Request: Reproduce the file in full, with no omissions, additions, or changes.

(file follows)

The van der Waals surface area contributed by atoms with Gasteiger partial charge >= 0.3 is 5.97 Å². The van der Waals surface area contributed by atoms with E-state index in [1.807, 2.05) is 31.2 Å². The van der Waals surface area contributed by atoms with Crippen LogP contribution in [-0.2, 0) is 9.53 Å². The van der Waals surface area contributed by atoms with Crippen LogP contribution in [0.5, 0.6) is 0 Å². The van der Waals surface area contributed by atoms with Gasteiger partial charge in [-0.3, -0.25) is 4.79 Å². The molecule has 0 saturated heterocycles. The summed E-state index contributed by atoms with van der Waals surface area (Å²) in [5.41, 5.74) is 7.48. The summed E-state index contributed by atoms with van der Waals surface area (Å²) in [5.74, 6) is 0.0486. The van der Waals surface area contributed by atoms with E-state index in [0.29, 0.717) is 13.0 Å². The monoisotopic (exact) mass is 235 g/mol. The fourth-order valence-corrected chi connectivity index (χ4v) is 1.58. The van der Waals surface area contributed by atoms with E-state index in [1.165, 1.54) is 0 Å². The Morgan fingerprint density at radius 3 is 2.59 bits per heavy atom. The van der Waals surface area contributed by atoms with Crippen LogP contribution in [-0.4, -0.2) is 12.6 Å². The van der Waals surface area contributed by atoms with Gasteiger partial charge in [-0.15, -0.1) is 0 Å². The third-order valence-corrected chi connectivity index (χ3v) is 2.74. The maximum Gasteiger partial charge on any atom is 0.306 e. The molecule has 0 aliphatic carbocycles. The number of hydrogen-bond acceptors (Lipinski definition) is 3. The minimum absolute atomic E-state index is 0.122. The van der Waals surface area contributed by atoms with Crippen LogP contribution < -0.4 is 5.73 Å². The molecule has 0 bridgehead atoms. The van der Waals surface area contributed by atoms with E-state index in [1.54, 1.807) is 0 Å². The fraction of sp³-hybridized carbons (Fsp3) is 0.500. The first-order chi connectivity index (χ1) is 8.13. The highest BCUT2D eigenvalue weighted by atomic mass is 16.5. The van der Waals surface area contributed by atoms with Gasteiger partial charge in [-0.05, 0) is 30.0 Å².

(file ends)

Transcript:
The van der Waals surface area contributed by atoms with Gasteiger partial charge >= 0.3 is 5.97 Å². The van der Waals surface area contributed by atoms with E-state index in [1.807, 2.05) is 31.2 Å². The van der Waals surface area contributed by atoms with Crippen LogP contribution in [-0.2, 0) is 9.53 Å². The van der Waals surface area contributed by atoms with Crippen LogP contribution in [0.5, 0.6) is 0 Å². The van der Waals surface area contributed by atoms with Gasteiger partial charge in [-0.3, -0.25) is 4.79 Å². The molecule has 0 saturated heterocycles. The summed E-state index contributed by atoms with van der Waals surface area (Å²) in [5.41, 5.74) is 7.48. The summed E-state index contributed by atoms with van der Waals surface area (Å²) in [5.74, 6) is 0.0486. The van der Waals surface area contributed by atoms with E-state index in [0.29, 0.717) is 13.0 Å². The monoisotopic (exact) mass is 235 g/mol. The fourth-order valence-corrected chi connectivity index (χ4v) is 1.58. The van der Waals surface area contributed by atoms with E-state index in [1.165, 1.54) is 0 Å². The Morgan fingerprint density at radius 3 is 2.59 bits per heavy atom. The van der Waals surface area contributed by atoms with Crippen LogP contribution in [-0.4, -0.2) is 12.6 Å². The van der Waals surface area contributed by atoms with Gasteiger partial charge in [-0.15, -0.1) is 0 Å². The third-order valence-corrected chi connectivity index (χ3v) is 2.74. The maximum Gasteiger partial charge on any atom is 0.306 e. The molecule has 0 aliphatic carbocycles. The number of hydrogen-bond acceptors (Lipinski definition) is 3. The minimum absolute atomic E-state index is 0.122. The van der Waals surface area contributed by atoms with Crippen LogP contribution < -0.4 is 5.73 Å². The molecule has 0 bridgehead atoms. The van der Waals surface area contributed by atoms with E-state index in [1.54, 1.807) is 0 Å². The fraction of sp³-hybridized carbons (Fsp3) is 0.500. The first-order chi connectivity index (χ1) is 8.13. The highest BCUT2D eigenvalue weighted by atomic mass is 16.5. The van der Waals surface area contributed by atoms with Gasteiger partial charge in [-0.05, 0) is 30.0 Å².